National Council of Nonprofits Testimony Before the Pandemic Response Accountability Committee

National Council of Nonprofits Testimony Before the Pandemic Response Accountability Committee

Printer-friendly version

Today, the National Council of Nonprofits’ President and CEO, Tim Delaney, had the honor of testifying in front of the Pandemic Response Accountability Committee, a panel of 20 federal inspectors general that is chaired by Michael E. Horowitz, inspector general at the U.S. Department of Justice. The committee invited the National Council of Nonprofits to present the nonprofit sector’s insights and concerns regarding implementation of the CARES Act, including where the committee should focus its oversight attention to enhance transparency and accountability.

Delaney began his comments by pointing out that governments at all levels depend on nonprofits. Governments hire nonprofits to provide vital services in communities throughout the country and simply could not get their work done without nonprofit partners. The public also depends heavily on charitable nonprofits, especially right now, when so many Americans and families are facing economic instability and turn to nonprofits for food, housing, and other life necessities. Despite everyone – individuals, communities, governments, businesses – depending so heavily on charitable nonprofits, not a single government entity is dedicated to the health and wellbeing of nonprofits. He called on inspectors general to make sure governments work fairly with their nonprofit partners.

To help inspectors general understand more about charitable nonprofits, Delaney noted that collectively charitable nonprofits employ the third-largest segment of the private workforce, according to 2017 Department of Labor data. But the Department is not scheduled to update that data until 2024. Federal and state policymakers need that data now, not four years from now, so they know how many nonprofit workers that the public and governments depend on are newly unemployed. He also shared research documenting the need for government grant/contracting reforms, including prompt payments.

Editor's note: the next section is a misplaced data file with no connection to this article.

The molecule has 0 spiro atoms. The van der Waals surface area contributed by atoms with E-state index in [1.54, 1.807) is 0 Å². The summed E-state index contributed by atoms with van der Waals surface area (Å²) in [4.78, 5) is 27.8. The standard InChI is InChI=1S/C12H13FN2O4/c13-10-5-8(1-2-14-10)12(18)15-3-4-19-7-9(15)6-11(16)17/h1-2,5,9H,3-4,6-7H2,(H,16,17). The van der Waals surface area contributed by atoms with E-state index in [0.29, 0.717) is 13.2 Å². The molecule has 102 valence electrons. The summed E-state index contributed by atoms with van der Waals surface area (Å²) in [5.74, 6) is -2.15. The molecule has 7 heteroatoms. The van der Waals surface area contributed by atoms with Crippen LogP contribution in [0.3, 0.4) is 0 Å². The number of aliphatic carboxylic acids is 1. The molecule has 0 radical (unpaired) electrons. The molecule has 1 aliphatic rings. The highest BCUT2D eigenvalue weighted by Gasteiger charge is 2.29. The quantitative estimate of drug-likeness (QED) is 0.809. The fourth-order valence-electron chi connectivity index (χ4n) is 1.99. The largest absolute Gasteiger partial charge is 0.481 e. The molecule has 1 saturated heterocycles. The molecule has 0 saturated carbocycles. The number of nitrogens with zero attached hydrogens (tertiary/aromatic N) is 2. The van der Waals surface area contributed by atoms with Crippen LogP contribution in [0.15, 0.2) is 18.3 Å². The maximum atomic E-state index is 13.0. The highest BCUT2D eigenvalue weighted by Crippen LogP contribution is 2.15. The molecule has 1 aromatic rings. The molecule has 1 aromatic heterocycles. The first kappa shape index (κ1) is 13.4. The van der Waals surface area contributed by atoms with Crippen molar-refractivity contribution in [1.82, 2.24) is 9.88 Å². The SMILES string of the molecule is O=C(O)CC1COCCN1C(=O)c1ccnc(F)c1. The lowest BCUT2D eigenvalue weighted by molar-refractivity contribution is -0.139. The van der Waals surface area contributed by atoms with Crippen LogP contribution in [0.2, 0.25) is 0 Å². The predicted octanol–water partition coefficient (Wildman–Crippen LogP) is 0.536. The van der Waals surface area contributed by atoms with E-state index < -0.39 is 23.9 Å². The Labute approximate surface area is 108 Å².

Delaney relayed the nonprofit sector’s significant concerns regarding implementation of the Paycheck Protection Program. The Small Business Administration (SBA) is repeatedly “moving the goalposts” by changing loan terms and guidance, leaving nonprofits anxious about which set of evolving standards they ultimately must meet, months after they signed loan documents. He also voiced concerns that the SBA and Treasury Department have refused to release data about how many nonprofits have applied, been approved, or been rejected for loans under the program. Further, the PPP forms forced nonprofits to complete applications that required answers to questions that were not applicable to their legal structure.

Delaney expressed deep concerns about the Labor Department’s harmful interpretation of a CARES Act unemployment insurance statute in a way that is forcing self-insured nonprofits to pay states 100 percent of the cost of benefits up-front and then waiting for states to reimburse 50 percent at some time in the future. Several states have opposed this interpretation, which is imposing a huge burden at a time when nonprofits can least afford it. And nonprofits with more than 500 employees are still waiting for the Treasury Department and Federal Reserve to roll out loan programs for these larger nonprofit organizations, which have received little or no other relief under the CARES Act.

Additional information

Find Your State Association of Nonprofits

Connect with local resources and expertise

Find

Connect With Us

1. Sign up for updates

Stay up-to-date with the latest nonprofit resources and trends by subscribing to our free e-newsletters.

2. Follow us on social media